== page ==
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4 new real estate solutions created using computer vision: 2021 edition

Computer vision obtain data and information, also enables a machine or computer from multi-dimensional data sources to transform into valuable insights. Image recognition systems based on computer vision technology are being tested in many industries – and real estate is one prime example.

What is the basic meaning of computer vision?

Computer Vision is a field of artificial intelligence associated with video and image analysis that enable computers to “see” the extract information just like human eyes would see them – or rather even more precisely than human eyes would. It’s based on specialized software that identifies and classifies objects. In addition, computer vision can analyze images (photos, pictures, videos, barcodes), faces and emotions. Millions of pieces of data are collected to isolate features and combinations of elements to identify similar objects further.

Leading Computer Vision Startups

Computer vision is perfect solution to propel real estate’s growth – it speeds up processes, analyses areas that are difficult for humans to reach physically, or check the interior through 3d vision. Real estate sector slowly adapts to the world of data-focused decision making, and Computer Vision is a tool to make it happen.

 

Matterport’s Cortex artificial intelligence is a deep learning neural network that creates robust 3D spatial data from a wide variety of capture devices including Lidar cameras, the Matterport Pro2, 360 cameras, and even smartphones. Cortex enables a host of powerful features to enhance the value of your digital twin. These include: automatic measurements for any room or object in the room, automatic 2D-from-3D HD photo gallery creation, auto face blurring for privacy protection, custom videos, walkthroughs, auto room labeling, object recognition, and so much more. 

 

 

Zillow has recently launched 3D Home, an AI virtual viewing service application in the United States and Canada. Buyers can use Zillow’s application to view the house in a 3D tour. For sellers, 3D Home uses the iPhone camera. Zillow says it’s now leveraging computer vision to improve the accuracy of its Zestimate appraisals. The Seattle, Washington-based real estate management and listings company launched a new benchmark that considers homes’ visual highlights in tabulating property prices and then adjusts those estimates for locations on the market to account for real-time sales data.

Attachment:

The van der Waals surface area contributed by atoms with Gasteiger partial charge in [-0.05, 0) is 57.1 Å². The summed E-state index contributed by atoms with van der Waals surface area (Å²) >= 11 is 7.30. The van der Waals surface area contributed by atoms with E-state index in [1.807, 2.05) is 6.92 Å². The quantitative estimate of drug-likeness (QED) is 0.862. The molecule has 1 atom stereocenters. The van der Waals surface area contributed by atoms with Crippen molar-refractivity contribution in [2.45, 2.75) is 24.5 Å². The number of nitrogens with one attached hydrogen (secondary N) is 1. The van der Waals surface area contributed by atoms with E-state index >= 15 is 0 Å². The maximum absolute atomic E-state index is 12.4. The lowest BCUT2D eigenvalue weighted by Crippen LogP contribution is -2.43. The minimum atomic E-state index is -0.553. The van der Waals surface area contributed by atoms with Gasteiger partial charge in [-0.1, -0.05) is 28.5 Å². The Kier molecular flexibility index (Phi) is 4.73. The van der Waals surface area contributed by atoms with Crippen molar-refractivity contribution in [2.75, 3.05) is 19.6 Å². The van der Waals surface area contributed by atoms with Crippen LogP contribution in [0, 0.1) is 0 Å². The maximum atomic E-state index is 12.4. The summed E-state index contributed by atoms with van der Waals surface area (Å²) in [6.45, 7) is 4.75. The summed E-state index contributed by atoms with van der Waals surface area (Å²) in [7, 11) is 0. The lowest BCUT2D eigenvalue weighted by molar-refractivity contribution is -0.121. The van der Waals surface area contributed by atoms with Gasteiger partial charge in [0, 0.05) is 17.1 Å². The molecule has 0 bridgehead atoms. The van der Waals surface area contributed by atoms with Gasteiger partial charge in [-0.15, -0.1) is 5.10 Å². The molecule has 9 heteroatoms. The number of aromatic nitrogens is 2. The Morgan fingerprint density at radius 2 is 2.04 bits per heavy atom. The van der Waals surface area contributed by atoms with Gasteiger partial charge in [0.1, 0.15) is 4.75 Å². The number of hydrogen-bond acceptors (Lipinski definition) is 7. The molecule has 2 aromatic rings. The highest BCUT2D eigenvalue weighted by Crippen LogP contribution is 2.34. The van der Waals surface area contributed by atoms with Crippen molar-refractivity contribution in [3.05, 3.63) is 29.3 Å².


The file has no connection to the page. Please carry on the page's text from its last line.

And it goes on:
Zestimate now leverages AI models trained on millions of photos from sellers, listing agents, and homeowners. It’s tuned such that highly desirable and in-demand features, like new granite countertops and remodeled bathrooms, have a greater pull on a home’s estimated market value. Even natural light and curb appeal make a difference, according to Zillow, as do touches like high-end finishes, fireplaces, remodeled kitchens, updated fixtures, and well-manicured lawns.

 

 

Tractable develops artificial intelligence systems for accident and disaster recovery. Working with a leading global insurer based in Japan, Tractable will soon help homeowners recover faster from a typhoon by allowing them to submit photos and obtain an AI-accelerated claim payout. With AI property, insurers can immediately assess the extent of damage from photos or videos sent via a smartphone app.

No time is lost waiting for an appraiser to visit the property. Policyholders have the reassurance of being served straight away, insurers can bring speed and precision to every claim, and urgent cases can be prioritized for swift settlement and repairs.

 

Houzen’s AI Valuation is based on multiple historical and real-time data sources gathered together to draw inferences and train AI and computer vision models. These sources comprise of UK’s real estate marketplaces (such as Zoopla, Rightmove), property data aggregators and statistics providers (such as PropertyData, Land Registry). Further, Houzen’s proprietary closed deals data, collected over the years, plays the role of secret sauce in price prediction analysis.

Computer Vision collects billions of features and amenities data points from the property images that facilitate feature engineering. Houzen firmly believes that highly accurate data is the key to an accurate AI prediction model. Amenities, floor area and location details are fetched and aggregated through language preprocessing techniques. The aggregated data is structured, analysed, preprocessed, cleaned and feature engineered with precision before feeding to machine learning algorithms. Periodically, the models are updated with latest property data to capture all ongoing trends in the market.

 

What does it mean for you?

If you decide to value your property using houzen’s Valuation tool, the Computer Vision will assess everything that’s visible on your property’s pictures and take them into consideration for the final price recommendation – even if it’s not mentioned in the written description. This makes houzen’s valuation much more precise and complete than a classic or instand valuation.

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